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Gathercole, who has spent 10 years homeschooling her three children, says what most people wonder about is whether homeschooled children can work and play with others, in other words, their socialization skills. She begins by noting that "once upon a time, all children were homeschooled" before more formal schooling and the development of "school culture." She notes that conventional schools offer "socialization" through peer pressure, the stress of choosing between popularity and academic performance, and excessive attention to appearance. Drawing on her own experiences as a homeschooler, she details the networks of other homeschoolers who provide opportunities for their children—and themselves—to socialize. Gathercole also points to research showing that homeschooled children have stronger self-concepts than children attending conventional schools. Focusing on how homeschoolers address misperceptions, she explores concepts of socialization, the importance of friendships with other children, strong relationships with parents, and how homeschoolers eventually integrate into the "real world." Great encouragement for parents who are homeschooling and those who are considering it. Bush, Vanessa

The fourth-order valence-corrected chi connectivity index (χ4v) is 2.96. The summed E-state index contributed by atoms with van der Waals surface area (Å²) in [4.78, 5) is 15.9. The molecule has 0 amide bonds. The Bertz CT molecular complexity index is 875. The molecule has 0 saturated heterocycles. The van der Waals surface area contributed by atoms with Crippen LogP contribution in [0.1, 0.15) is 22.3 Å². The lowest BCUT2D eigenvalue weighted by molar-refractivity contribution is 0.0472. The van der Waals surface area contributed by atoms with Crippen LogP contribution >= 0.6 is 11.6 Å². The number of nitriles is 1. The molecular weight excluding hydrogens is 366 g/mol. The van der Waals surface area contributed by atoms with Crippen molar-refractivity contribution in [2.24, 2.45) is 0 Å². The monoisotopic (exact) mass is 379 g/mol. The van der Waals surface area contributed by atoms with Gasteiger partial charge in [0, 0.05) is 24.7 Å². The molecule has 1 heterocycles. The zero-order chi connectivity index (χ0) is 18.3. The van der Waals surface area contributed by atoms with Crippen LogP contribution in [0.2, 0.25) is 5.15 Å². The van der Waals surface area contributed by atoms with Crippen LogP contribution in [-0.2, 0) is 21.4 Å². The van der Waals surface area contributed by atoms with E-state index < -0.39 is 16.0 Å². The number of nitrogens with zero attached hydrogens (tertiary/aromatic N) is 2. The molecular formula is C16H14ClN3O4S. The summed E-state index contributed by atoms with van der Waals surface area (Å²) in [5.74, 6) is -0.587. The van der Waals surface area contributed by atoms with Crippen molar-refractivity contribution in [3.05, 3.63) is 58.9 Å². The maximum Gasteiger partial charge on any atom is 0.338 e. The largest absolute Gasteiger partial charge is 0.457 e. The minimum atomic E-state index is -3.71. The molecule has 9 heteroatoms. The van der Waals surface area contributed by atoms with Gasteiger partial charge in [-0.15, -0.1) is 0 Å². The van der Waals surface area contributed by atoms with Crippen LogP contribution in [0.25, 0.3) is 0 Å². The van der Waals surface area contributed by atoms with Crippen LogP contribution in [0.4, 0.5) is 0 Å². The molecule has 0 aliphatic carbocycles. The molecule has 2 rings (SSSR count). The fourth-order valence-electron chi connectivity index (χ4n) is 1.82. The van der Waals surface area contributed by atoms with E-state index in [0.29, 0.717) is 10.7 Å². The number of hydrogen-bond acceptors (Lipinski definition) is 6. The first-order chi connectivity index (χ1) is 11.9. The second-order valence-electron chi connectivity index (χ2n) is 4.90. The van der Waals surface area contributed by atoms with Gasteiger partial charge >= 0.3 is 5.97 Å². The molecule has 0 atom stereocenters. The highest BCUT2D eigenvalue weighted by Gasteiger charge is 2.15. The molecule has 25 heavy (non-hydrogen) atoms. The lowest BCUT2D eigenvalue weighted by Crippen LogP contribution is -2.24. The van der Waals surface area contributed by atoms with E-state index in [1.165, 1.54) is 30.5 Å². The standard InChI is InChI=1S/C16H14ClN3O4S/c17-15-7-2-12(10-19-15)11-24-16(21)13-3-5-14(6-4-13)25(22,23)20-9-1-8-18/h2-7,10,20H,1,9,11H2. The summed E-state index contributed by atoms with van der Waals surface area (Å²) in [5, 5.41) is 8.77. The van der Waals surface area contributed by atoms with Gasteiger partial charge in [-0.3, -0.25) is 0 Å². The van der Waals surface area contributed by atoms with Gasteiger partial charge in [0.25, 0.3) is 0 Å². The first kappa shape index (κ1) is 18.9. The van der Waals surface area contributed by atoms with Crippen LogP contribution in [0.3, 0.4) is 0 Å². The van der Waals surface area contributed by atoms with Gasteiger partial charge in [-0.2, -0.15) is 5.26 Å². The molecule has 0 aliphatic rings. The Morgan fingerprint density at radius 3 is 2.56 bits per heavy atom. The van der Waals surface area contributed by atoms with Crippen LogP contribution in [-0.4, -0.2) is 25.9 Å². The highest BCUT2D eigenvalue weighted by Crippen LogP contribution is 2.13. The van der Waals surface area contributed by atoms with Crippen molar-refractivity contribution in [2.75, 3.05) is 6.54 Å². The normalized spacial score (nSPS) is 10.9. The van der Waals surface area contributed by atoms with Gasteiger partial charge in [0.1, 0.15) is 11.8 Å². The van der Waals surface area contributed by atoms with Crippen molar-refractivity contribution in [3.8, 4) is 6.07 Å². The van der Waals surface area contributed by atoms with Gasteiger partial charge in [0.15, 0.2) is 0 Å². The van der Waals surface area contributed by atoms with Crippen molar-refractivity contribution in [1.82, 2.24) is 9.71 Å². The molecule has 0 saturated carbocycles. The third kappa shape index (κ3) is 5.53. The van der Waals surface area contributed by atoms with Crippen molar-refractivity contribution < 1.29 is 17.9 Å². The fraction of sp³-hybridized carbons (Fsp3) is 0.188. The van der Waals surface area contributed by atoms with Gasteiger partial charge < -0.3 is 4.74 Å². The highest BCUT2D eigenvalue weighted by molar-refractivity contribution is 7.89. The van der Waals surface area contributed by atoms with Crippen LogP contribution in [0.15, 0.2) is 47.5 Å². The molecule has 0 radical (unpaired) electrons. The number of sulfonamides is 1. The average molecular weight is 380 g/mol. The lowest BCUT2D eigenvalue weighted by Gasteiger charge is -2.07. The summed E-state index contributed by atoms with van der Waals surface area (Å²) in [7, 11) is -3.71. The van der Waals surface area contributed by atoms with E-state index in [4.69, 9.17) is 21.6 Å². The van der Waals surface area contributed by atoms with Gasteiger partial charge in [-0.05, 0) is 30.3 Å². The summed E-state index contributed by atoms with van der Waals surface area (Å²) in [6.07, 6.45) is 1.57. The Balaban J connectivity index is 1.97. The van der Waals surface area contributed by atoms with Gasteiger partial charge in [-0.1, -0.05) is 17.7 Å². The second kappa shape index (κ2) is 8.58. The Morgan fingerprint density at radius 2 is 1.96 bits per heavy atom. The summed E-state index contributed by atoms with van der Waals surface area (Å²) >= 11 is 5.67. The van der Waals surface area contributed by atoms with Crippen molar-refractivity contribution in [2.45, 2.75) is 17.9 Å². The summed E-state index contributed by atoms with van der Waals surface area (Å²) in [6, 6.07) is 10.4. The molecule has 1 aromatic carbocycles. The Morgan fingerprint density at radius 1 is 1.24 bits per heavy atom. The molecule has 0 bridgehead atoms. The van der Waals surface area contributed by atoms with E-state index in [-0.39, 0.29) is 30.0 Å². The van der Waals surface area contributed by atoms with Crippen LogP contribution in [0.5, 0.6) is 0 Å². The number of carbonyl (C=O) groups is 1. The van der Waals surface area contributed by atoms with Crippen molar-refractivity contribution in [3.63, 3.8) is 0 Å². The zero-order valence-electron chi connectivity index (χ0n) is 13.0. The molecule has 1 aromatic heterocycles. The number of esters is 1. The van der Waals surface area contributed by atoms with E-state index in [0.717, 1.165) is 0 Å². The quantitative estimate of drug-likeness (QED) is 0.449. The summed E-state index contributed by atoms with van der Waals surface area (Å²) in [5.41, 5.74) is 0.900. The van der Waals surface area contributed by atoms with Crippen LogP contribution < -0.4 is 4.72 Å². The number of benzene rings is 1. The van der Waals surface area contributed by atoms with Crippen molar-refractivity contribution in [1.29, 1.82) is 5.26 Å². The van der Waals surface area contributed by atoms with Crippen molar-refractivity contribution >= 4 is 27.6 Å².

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ISBN-10:  1600651070
ISBN-13:  978-1600651076
Author:  Rachel Gathercole
Genre:  Nonfiction
Publisher:  Mapletree Publishing Co.
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review by . January 27, 2011
posted in Eco-Babyz
An absolute must-read for parents who care about their child's socialization and education
"Once upon a time, all children were homeschooled. They were not sent away from home each day to a place just for children but lived, learned, worked, and played in the real world, alongside adults and other children of all ages" - Rachel Gathercole      You don't even have to be interested in homeschooling to read this book, though that's a plus. I think any parent remotely interested in the social development and education of their kids needs to read it. Don't …
The Well-Adjusted Child: The Social Benefits of Homeschooling
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